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Israel appoints new U.N. envoy; keeps Washington ambassador on

JERUSALEM, May 22 (JTA) — It looks like Israel’s ambassador to the United States is staying — and a new one is headed to the United Nations. Prime Minister Benjamin Netanyahu withdrew reported plans to replace the Israeli ambassador to the United States, Eliahu Ben-Elissar, with his political adviser, Dore Gold. Instead, Gold has been appointed ambassador-designate to the United Nations. Netanyahu’s appointments of Gold and other key posts this week averted what might have developed into another crisis in his government. The decision to keep Ben-Elissar was reached after the diplomat flew to Jerusalem for urgent consultations.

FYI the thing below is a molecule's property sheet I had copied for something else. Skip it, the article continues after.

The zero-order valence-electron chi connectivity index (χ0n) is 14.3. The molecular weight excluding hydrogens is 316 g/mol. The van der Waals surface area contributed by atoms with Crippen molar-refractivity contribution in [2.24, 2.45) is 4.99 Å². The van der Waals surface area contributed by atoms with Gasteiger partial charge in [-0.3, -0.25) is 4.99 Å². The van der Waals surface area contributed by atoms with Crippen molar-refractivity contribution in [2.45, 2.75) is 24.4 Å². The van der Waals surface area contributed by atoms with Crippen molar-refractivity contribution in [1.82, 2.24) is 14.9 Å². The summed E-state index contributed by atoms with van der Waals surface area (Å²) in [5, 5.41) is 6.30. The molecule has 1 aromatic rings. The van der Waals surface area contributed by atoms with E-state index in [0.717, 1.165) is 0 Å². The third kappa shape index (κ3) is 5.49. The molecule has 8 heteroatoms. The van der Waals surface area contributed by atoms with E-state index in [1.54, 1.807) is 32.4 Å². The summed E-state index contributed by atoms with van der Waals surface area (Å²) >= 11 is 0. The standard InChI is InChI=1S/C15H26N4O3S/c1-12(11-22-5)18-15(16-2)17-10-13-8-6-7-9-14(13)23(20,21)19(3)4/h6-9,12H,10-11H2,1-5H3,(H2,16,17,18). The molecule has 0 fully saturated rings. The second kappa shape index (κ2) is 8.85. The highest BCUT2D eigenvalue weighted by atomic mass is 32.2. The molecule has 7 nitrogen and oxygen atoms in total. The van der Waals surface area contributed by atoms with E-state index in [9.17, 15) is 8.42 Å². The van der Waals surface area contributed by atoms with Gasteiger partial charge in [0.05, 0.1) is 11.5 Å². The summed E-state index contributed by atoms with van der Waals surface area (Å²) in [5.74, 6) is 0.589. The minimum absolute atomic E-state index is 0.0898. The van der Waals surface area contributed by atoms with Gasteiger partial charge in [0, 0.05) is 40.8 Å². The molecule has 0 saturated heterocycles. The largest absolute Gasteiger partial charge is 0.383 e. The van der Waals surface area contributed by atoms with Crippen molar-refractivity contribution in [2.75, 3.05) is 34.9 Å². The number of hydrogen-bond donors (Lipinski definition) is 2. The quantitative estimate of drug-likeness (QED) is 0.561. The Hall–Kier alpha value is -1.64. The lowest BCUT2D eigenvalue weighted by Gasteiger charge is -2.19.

Relations between him and Netanyahu apparently have suffered strains, and Ben-Elissar was in the hot seat after recent reports that the FBI had been investigating whether a U.S. government official was passing sensitive information to Israel. Also, on visits to the White House, Netanyahu has been seen as allowing Gold to eclipse Ben-Elissar. Meanwhile, Gold who immigrated from the United States, is in the process of rescinding his American citizenship, a requirement of the U.N. post. That post has been filled by David Peleg for the past year, since the former Labor government’s appointee, Gad Ya’acobi, stepped down. Gold’s replacement as the prime minister’s diplomatic adviser is Uzi Arad, a senior official in the Mossad intelligence service. Arad, who recently headed the Mossad’s research department, has a doctorate in international relations from Princeton University, and has been involved in Israel’s multilateral negotiations. In other appointments, Leonard Davis, former head of the Israel office of the American Israel Public Affairs Committee, is to become a deputy chief of mission at the embassy in Washington. The appointments were announced after discussions this week between Netanyahu and Foreign Minister David Levy. Levy reportedly vetoed a senior posting for Likud veteran Zalman Shoval, who was said to be under consideration for the U.N. spot. Levy maintains that Shoval failed to brief him when Levy was foreign minister under Yitzhak Shamir’s Likud government and Shoval was Israel’s ambassador to Washington. The latest round of appointments came at a time when Netanyahu was weighed down by a number of personnel dilemmas. Israel’s ambassador to Jordan, Oded Eran, was convinced to withdraw his resignation, which he submitted after not being notified of a secret meeting between Netanyahu and King Hussein. At the same time, Deputy Finance Minister David Magen of the Gesher bloc submitted his letter of resignation this week to protest the way the government is operating. And there was also a battle over the justice portfolio. Former Justice Minister Ya’acov Ne’eman, who was Netanyahu’s preferred candidate, was acquitted of perjury charges, but the current minister, Tzachi Hanegbi, announced he would not step down. Hanegbi organized a rally Thursday evening to muster support to keep him in his post, and to appoint Likud Knesset member Silvan Shalom to the science portfolio. Ze’ev “Benny” Begin resigned from that post in protest after the Hebron agreement was signed with the Palestinians. Finally, Middle East expert Yossi Olmert publicly accused Netanyahu of breaking his promise to appoint him to the U.N. post, while Moshe Arens, Netanyahu’s political patron, censured him for his handling of diplomatic appointments.

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